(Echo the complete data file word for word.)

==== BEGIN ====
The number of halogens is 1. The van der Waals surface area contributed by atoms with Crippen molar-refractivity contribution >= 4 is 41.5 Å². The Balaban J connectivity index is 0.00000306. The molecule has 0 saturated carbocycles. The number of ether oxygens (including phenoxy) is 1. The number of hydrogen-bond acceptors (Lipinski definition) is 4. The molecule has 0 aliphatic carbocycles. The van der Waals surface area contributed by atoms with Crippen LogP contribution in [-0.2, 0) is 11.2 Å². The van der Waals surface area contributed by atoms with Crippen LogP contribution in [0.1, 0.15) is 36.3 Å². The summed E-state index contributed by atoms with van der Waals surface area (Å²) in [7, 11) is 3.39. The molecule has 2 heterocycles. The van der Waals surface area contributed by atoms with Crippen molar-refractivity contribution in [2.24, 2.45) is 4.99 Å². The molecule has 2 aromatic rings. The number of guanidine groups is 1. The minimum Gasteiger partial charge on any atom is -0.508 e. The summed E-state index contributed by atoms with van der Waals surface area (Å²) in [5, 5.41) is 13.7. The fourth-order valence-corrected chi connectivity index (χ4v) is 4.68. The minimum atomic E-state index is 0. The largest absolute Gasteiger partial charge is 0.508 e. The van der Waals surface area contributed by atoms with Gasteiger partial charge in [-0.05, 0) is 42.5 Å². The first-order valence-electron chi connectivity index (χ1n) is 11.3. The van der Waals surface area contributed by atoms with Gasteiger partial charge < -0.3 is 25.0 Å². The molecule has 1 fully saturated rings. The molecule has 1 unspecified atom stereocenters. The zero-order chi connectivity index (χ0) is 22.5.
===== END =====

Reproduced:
The number of halogens is 1. The van der Waals surface area contributed by atoms with Crippen molar-refractivity contribution >= 4 is 41.5 Å². The Balaban J connectivity index is 0.00000306. The molecule has 0 saturated carbocycles. The number of ether oxygens (including phenoxy) is 1. The number of hydrogen-bond acceptors (Lipinski definition) is 4. The molecule has 0 aliphatic carbocycles. The van der Waals surface area contributed by atoms with Crippen LogP contribution in [-0.2, 0) is 11.2 Å². The van der Waals surface area contributed by atoms with Crippen LogP contribution in [0.1, 0.15) is 36.3 Å². The summed E-state index contributed by atoms with van der Waals surface area (Å²) in [7, 11) is 3.39. The molecule has 2 heterocycles. The van der Waals surface area contributed by atoms with Crippen molar-refractivity contribution in [2.24, 2.45) is 4.99 Å². The molecule has 2 aromatic rings. The number of guanidine groups is 1. The minimum Gasteiger partial charge on any atom is -0.508 e. The summed E-state index contributed by atoms with van der Waals surface area (Å²) in [5, 5.41) is 13.7. The fourth-order valence-corrected chi connectivity index (χ4v) is 4.68. The minimum atomic E-state index is 0. The largest absolute Gasteiger partial charge is 0.508 e. The van der Waals surface area contributed by atoms with Gasteiger partial charge in [-0.05, 0) is 42.5 Å². The first-order valence-electron chi connectivity index (χ1n) is 11.3. The van der Waals surface area contributed by atoms with Gasteiger partial charge < -0.3 is 25.0 Å². The molecule has 1 fully saturated rings. The molecule has 1 unspecified atom stereocenters. The zero-order chi connectivity index (χ0) is 22.5.